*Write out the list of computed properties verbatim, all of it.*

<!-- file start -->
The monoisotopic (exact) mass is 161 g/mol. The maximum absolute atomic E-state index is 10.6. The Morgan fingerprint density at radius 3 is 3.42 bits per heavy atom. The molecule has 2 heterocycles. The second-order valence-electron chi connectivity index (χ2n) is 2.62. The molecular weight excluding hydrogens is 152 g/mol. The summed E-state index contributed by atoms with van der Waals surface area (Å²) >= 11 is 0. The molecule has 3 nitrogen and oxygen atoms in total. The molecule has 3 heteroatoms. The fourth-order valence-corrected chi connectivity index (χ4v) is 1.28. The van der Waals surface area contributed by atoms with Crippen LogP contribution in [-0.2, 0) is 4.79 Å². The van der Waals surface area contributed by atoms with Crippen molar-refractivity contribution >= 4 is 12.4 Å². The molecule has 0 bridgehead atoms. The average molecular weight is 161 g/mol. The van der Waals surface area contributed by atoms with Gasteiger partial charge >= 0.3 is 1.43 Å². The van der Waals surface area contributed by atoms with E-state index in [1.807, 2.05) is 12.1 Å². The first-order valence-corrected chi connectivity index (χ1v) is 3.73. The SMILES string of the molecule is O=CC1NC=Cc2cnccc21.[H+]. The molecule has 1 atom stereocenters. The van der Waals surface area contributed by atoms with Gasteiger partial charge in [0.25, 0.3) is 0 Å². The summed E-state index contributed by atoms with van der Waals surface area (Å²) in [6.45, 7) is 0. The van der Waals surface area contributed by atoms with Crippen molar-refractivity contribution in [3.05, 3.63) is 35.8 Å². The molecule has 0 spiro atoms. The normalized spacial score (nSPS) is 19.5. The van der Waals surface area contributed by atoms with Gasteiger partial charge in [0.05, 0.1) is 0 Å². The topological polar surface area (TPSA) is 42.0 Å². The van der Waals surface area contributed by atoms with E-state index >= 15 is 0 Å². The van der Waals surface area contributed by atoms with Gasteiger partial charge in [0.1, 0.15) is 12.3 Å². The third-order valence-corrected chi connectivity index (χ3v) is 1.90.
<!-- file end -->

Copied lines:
The monoisotopic (exact) mass is 161 g/mol. The maximum absolute atomic E-state index is 10.6. The Morgan fingerprint density at radius 3 is 3.42 bits per heavy atom. The molecule has 2 heterocycles. The second-order valence-electron chi connectivity index (χ2n) is 2.62. The molecular weight excluding hydrogens is 152 g/mol. The summed E-state index contributed by atoms with van der Waals surface area (Å²) >= 11 is 0. The molecule has 3 nitrogen and oxygen atoms in total. The molecule has 3 heteroatoms. The fourth-order valence-corrected chi connectivity index (χ4v) is 1.28. The van der Waals surface area contributed by atoms with Crippen LogP contribution in [-0.2, 0) is 4.79 Å². The van der Waals surface area contributed by atoms with Crippen molar-refractivity contribution >= 4 is 12.4 Å². The molecule has 0 bridgehead atoms. The average molecular weight is 161 g/mol. The van der Waals surface area contributed by atoms with Gasteiger partial charge >= 0.3 is 1.43 Å². The van der Waals surface area contributed by atoms with E-state index in [1.807, 2.05) is 12.1 Å². The first-order valence-corrected chi connectivity index (χ1v) is 3.73. The SMILES string of the molecule is O=CC1NC=Cc2cnccc21.[H+]. The molecule has 1 atom stereocenters. The van der Waals surface area contributed by atoms with Gasteiger partial charge in [0.25, 0.3) is 0 Å². The summed E-state index contributed by atoms with van der Waals surface area (Å²) in [6.45, 7) is 0. The van der Waals surface area contributed by atoms with Crippen molar-refractivity contribution in [3.05, 3.63) is 35.8 Å². The molecule has 0 spiro atoms. The normalized spacial score (nSPS) is 19.5. The van der Waals surface area contributed by atoms with Gasteiger partial charge in [0.05, 0.1) is 0 Å². The topological polar surface area (TPSA) is 42.0 Å². The van der Waals surface area contributed by atoms with E-state index >= 15 is 0 Å². The van der Waals surface area contributed by atoms with Gasteiger partial charge in [0.1, 0.15) is 12.3 Å². The third-order valence-corrected chi connectivity index (χ3v) is 1.90.